BLOG

Big Need for MPLS-TP?

August, 2014

At the service providers across the globe, the most widespread and native selection is MPLS and not MPLS-TP. The former has broader acceptance, superior interoperability, and operational intimacy for the engineering folks. In Asia, particularly China, MPLS-TP has taken off in a big way. While some industry observers view that part of the world as exceptionally unpredictable and may suggest that “TP” could even be replaced, it seems that at least one of the large Chinese operators has such a critical mass of deployment that such a move is not imaginable. On its face, one would think customers should want to go with MPLS-TP over MPLS because the former is a newer version. Ordinarily, any supplier that would happen to start product development from scratch would definitely be inclined to begin in the “TP” direction. Theoretically,...

Read More

Optical Hardware Innovation Permanently

February, 2015

At the OFC 2015 show next month, the Rump Session is entitled, “Is it 'Game Over' for Hardware?” The discussion will be about “[s]ome industry trends like SDN appear[ing] to make optics hardware engineering and innovation irrelevant and shift innovation into software-based network control [while] [o]ther industry trends like [s]ilicon [p]hotonics appear[ing] to create great new opportunities for hardware innovation.” Of course, while around the world, all kinds of fantastic developments in fiber optic gear continually take place in laboratories, the really important focus should be on actual implementation of new solutions in the telecom space, which has historically tended to be driven by events or needs that were unpredictable in nature. Just the specific network requirements of one...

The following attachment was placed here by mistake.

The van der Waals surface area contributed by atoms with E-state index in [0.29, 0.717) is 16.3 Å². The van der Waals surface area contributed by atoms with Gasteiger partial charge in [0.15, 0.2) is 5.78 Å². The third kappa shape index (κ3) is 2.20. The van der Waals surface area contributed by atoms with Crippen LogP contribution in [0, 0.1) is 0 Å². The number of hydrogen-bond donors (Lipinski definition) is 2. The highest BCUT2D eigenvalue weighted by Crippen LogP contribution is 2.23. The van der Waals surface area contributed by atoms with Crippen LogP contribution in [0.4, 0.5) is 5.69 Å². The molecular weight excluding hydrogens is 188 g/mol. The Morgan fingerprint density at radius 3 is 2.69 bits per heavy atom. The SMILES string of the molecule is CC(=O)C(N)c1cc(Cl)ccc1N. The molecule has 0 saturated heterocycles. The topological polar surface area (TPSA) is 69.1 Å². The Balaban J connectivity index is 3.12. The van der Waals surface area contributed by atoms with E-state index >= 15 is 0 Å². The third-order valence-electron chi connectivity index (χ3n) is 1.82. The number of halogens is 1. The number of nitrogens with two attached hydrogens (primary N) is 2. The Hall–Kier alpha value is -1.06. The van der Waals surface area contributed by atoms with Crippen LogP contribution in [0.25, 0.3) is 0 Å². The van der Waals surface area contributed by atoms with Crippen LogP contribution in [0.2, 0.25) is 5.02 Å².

Read More

Surviving in a 10G World

February, 2015

Given that the lion’s share of the discussion in telecom forums is about vaporware, it is not surprising that a lot people in the industry would probably be amazed to hear that R&D spending on 10G devices is still happening. While the really compelling drama within suppliers is occurring with mature or even declining market situations, including on 1G and on VCSELs, in which substantial revenue is on the line, the obsession on analyzing the accounts of the various futuristic, sexier solutions can sound repetitive, and at the end of the day, they have a tendency to be quite boring. In contrast, the struggle for 10G transport equipment vendors to survive is a captivating narrative involving a data rate, which will remain a mainstay in public and enterprise networks for a very long time -- in which there is still an overabundance of participants (partially because financing going back...

Read More

Monetizing Older Networks: An Overreach?

March, 2015

Although one of the most thought-provoking panels at OFC 2015 will be on the monetization of optical networks, which will include seasoned experts who are vigorously involved in building new revenue models, it is not easy to imagine the kind of cultural metamorphosis that would be required for incumbent service providers to change their long-standing, bureaucratic behavior. In addition, while it is only commonsense to switch from a model that requires a lengthy period of time to install a circuit with a long-term commitment to more of a cloud-driven, network-on-demand paradigm, in which files can be loaded for say, a couple hours to be analyzed, we have discussed the very legitimate structural...

Read More

Ciena Probably Overpaying for Cyan

May, 2015

A prima facie case can be made that the $400 million price tag on Cyan is out of line. In effect, Ciena should have problems justifying it is worth at almost half as much as Nortel’s Metro Ethernet Networks business (adjusted for inflation) and about four times Cyan’s revenues in 2014 – in an optical environment in which it has been recently difficult sometimes to command even 1x sales on an acquisition. Also, with the prospects for SDN in the public network space increasingly getting dimmer, the purchase at a premium is even more of a head scratcher. With the exception of the buyouts of the Nortel assets (a necessity to keep revenues up sufficiently) and the pickup of Lightera Networks, which led to the successful CoreDirector (a steal at the 1999 price of a little over $450 million), Ciena has in general not had a good track record on buyouts of companies. Since its...

Read More